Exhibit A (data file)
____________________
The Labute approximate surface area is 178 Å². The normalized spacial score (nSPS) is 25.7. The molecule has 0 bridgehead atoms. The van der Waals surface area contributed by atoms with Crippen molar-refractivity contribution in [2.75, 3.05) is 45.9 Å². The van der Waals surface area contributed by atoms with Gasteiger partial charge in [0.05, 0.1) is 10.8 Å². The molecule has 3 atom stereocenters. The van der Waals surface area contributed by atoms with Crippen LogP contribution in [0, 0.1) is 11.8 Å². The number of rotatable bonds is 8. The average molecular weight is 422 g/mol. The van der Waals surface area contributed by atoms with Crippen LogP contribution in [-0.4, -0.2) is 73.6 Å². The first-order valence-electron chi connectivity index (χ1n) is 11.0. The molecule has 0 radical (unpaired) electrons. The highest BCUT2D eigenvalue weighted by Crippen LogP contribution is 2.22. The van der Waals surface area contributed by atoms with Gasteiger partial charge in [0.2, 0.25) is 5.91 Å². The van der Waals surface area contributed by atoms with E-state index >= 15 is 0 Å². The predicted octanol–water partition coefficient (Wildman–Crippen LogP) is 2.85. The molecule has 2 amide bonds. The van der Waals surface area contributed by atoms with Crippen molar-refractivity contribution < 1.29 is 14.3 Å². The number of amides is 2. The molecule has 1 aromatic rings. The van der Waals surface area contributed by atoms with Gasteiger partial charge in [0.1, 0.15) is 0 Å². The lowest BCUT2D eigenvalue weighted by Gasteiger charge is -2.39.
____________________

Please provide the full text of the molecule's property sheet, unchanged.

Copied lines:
The Labute approximate surface area is 178 Å². The normalized spacial score (nSPS) is 25.7. The molecule has 0 bridgehead atoms. The van der Waals surface area contributed by atoms with Crippen molar-refractivity contribution in [2.75, 3.05) is 45.9 Å². The van der Waals surface area contributed by atoms with Gasteiger partial charge in [0.05, 0.1) is 10.8 Å². The molecule has 3 atom stereocenters. The van der Waals surface area contributed by atoms with Crippen LogP contribution in [0, 0.1) is 11.8 Å². The number of rotatable bonds is 8. The average molecular weight is 422 g/mol. The van der Waals surface area contributed by atoms with Crippen LogP contribution in [-0.4, -0.2) is 73.6 Å². The first-order valence-electron chi connectivity index (χ1n) is 11.0. The molecule has 0 radical (unpaired) electrons. The highest BCUT2D eigenvalue weighted by Crippen LogP contribution is 2.22. The van der Waals surface area contributed by atoms with Gasteiger partial charge in [0.2, 0.25) is 5.91 Å². The van der Waals surface area contributed by atoms with E-state index >= 15 is 0 Å². The predicted octanol–water partition coefficient (Wildman–Crippen LogP) is 2.85. The molecule has 2 amide bonds. The van der Waals surface area contributed by atoms with Crippen molar-refractivity contribution < 1.29 is 14.3 Å². The number of amides is 2. The molecule has 1 aromatic rings. The van der Waals surface area contributed by atoms with Gasteiger partial charge in [0.1, 0.15) is 0 Å². The lowest BCUT2D eigenvalue weighted by Gasteiger charge is -2.39.